I have heard that a 120cc engine burns 120cc or 120ml of fuel per minute. Is this true?
This is possible, but still quite extreme fuel consumption.
Assuming volumetric efficiency of 1.00 (possible with a supercharged engine): 1.08 cubic meters need 9000 cycles of 120cc displacement.
This amounts to 9000RPM for a 2-stroke engine or 18000rpm for a 4-stroke engine.
Rather at the high end, but not unseen in a high-performance engines (e.g. sports motorcycles).
If you allow for a rather rich mixture (e.g. AFR of ~11.0, one will possibly need to run the engine rich at these performance levels) the engine may even not be supercharged and will still be below 10000/20000rpm.
But since we are on the aviation.SE I state that I don't want to fly with an engine pushed this much to the technology limits.
No, a 120cc engine does not burn 120cc of fuel per minute. It means that the sum of the volumes of space swept by the pistons in each of the cylinders equals 120cc. This is called engine displacement.
The amount of fuel burned will vary with engine power output (i.e. throttle) and likely other factors. An engine with a higher displacement will likely burn more fuel than a smaller one, but if other components or the circumstances are different, this is not necessarily the case.
I would say it's unlikely, and is certainly not a rule of thumb. Fuel consumption depends on many variables, including:
- Engine fuel and cycle type (e.g. 2-stroke petrol/gasoline)
- Engine speed (RPM) and load
- Altitude (air density, temperature, pressure)
- Fuel/air mixture (rich/lean/stoichiometric)
To be clear, “120 cc” refers to the engine displacement, i.e. the combined usable volume of the cylinders (minus the combustion chamber volumes)—basically the amount of air the engine can “breathe” in one cycle. 120 cc would be a pretty small engine, so let assume it's a 2-stroke (1 cycle per revolution) cruising at 2500 RPM at a few thousand feet. Here I'll use the Frink engineering calculator syntax. Air density would be about 0.9 x that at sea level, so the mass airflow could be calculated as follows:
engine_displacement = 120 cc engine_speed = 2500/min cycles_per_rev = 1 air_density = 1.204 kg/m^3 * 0.9 engine_airflow = engine_speed / cycles_per_rev * engine_displacement mass_airflow = engine_airflow * air_density mass_airflow -> g/s 5.418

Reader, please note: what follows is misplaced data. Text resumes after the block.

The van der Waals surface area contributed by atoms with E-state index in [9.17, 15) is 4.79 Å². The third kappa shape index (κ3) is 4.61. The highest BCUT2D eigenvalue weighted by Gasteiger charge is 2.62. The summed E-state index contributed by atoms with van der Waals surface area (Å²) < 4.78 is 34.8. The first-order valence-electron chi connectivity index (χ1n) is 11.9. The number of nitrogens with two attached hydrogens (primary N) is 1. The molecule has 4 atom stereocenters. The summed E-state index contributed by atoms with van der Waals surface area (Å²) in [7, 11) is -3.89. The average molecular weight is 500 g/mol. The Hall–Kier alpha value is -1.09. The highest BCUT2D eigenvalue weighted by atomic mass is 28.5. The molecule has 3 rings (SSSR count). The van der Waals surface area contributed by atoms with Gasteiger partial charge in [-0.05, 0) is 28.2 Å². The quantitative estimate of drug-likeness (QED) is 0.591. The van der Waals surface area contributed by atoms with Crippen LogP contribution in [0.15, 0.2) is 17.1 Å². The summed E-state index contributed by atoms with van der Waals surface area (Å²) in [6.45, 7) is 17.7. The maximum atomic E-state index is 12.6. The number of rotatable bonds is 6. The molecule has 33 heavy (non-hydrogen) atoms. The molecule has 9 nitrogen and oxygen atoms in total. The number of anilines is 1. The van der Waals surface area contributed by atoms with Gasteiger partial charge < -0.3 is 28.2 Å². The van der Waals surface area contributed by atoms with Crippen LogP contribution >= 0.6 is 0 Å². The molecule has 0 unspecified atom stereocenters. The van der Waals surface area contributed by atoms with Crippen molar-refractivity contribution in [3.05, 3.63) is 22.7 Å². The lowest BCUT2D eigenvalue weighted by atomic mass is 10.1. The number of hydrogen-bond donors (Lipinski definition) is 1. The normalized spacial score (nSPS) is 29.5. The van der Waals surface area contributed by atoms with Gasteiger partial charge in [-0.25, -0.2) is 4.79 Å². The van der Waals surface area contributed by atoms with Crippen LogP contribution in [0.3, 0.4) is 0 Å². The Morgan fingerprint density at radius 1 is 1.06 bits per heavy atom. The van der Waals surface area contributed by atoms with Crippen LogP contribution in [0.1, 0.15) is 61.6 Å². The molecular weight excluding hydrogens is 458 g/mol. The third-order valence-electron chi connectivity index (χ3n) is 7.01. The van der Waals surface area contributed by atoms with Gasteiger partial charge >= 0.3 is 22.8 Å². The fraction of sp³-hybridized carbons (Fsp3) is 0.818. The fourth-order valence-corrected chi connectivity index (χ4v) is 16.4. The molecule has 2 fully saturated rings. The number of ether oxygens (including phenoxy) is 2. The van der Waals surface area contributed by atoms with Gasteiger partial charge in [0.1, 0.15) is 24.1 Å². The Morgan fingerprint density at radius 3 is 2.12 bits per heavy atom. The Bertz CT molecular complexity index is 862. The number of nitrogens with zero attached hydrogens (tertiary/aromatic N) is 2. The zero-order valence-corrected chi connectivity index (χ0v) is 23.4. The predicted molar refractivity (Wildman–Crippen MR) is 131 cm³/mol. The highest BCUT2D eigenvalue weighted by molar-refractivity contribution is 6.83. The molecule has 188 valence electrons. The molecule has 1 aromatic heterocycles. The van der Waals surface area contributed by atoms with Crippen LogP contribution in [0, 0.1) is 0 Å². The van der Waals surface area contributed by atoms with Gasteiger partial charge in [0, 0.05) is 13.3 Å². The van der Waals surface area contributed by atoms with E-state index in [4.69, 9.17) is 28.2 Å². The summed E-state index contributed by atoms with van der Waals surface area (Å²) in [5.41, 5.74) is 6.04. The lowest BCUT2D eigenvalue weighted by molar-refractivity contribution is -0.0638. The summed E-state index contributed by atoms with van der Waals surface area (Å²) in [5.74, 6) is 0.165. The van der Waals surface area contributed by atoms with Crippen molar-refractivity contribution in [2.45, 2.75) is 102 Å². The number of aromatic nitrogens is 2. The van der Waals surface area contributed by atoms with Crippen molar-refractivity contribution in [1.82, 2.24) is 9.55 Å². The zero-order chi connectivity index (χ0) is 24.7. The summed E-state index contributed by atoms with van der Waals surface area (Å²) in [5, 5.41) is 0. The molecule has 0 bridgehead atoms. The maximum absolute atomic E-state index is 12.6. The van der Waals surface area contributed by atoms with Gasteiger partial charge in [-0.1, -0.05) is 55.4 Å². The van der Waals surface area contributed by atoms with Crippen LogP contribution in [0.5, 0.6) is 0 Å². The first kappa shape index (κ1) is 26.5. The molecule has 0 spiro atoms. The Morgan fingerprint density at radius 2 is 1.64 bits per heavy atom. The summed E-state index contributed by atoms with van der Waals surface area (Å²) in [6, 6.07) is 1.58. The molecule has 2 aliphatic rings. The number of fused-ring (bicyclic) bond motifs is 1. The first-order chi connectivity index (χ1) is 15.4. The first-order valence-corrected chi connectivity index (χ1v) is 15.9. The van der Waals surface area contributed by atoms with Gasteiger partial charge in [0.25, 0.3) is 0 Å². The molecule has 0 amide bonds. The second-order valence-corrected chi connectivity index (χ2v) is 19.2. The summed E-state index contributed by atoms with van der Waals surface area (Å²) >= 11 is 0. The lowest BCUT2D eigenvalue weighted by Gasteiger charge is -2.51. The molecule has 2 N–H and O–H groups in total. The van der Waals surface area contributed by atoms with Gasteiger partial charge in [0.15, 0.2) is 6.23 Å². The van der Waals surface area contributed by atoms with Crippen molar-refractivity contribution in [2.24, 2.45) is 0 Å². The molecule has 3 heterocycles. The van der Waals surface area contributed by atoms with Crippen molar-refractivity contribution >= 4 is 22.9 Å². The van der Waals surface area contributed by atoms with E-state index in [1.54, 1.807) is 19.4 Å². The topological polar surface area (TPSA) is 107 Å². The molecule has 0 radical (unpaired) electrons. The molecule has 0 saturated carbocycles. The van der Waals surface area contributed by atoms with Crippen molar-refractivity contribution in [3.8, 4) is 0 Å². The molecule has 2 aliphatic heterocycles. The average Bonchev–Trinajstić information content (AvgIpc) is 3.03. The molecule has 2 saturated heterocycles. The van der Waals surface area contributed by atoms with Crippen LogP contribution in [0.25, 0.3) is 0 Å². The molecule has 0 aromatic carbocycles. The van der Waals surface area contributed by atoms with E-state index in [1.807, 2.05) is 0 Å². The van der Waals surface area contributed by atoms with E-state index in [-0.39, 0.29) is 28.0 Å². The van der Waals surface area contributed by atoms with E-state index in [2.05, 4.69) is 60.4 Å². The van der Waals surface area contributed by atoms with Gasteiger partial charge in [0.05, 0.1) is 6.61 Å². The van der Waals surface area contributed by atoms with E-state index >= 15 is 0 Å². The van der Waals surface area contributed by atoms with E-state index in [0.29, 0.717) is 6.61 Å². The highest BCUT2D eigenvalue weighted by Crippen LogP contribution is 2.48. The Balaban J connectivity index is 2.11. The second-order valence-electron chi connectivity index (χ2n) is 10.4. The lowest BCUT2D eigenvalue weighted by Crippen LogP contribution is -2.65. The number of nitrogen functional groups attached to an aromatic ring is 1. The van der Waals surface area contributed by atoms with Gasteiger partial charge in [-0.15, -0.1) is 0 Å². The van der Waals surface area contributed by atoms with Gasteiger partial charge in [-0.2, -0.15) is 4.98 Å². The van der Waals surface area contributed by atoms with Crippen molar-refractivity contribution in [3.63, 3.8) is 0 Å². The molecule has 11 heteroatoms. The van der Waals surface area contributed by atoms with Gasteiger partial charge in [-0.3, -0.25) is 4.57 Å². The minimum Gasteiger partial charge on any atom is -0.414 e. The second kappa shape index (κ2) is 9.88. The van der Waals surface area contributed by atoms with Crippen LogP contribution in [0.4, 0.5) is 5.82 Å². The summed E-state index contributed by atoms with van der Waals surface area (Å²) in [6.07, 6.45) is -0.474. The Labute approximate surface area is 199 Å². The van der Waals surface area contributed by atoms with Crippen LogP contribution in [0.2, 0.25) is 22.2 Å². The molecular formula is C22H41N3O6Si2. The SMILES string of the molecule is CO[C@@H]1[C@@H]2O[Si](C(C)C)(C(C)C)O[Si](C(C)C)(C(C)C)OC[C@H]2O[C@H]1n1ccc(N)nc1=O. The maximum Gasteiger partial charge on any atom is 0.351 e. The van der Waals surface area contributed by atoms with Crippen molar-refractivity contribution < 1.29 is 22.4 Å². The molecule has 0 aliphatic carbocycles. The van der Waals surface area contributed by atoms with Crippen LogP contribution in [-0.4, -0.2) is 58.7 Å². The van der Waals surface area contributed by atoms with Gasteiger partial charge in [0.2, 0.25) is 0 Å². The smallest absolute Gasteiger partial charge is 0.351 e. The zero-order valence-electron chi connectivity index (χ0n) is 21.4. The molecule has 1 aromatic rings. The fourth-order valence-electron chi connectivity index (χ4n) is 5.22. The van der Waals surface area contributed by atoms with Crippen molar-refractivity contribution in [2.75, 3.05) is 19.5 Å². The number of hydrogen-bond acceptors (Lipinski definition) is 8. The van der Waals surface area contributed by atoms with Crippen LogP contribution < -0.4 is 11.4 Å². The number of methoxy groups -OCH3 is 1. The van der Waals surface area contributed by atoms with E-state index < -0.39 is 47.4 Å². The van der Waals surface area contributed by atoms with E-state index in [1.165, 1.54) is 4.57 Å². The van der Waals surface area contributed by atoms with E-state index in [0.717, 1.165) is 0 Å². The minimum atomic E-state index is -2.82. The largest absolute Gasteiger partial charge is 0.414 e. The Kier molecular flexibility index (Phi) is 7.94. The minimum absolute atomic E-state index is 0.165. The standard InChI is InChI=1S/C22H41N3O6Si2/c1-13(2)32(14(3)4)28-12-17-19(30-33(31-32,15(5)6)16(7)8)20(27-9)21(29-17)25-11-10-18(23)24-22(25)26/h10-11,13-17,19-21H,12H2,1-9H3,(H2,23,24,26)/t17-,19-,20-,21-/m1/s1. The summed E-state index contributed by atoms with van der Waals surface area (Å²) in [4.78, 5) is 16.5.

For the fuel consumption, let's assume a stoichiometric air-fuel ratio:
fuel_flow = mass_airflow / 14.7 fuel_flow -> g/s 0.36857142857142857143
Converting to volume flow rate:
gasoline_density = 750 kg/m^3 fuel_flow / gasoline_density -> cc/min 29.485714285714285714
So around 30 cc/min for those particular conditions. You could imagine considerably more for a high-power climb at very high engine speeds (potentially even more than 120 cc/min).
Thanks for the interesting question!
The fuel burn of a very small 2 stroke with a crude carburetor is roughly .6 lbs/hp/hr. You can work it out from that. A 10hp engine running at a cruise power of 70% will use .6 x 7 = 4.2 lbs/hr at cruise power. Which converts to 44.12 cc per minute, or 2.65 L/hr.
No. "120cc" is the swept volume of the cylinder
It represents how much volume of air the engine can breathe per cycle, not how much fuel it might use. It says nothing about fuel consumption.
The cylinders are round and go up and down. They're taking cylinder travel x the surface area of the circle
pi x radius2 x travel.
As a thought exercise, 120cc is a small motorcycle engine, way too small for cars. If it was using 120CC/minute say at 60 MPH/100 KPH, that means 1 litre in 8 minutes/miles = 8 liters per 100km. Or 32 MPG. Awfully low for a 120cc bike. There are large pickup trucks that get better MPG/km/l than that.
However that fuel economy might make sense on an airplane. A very small airplane.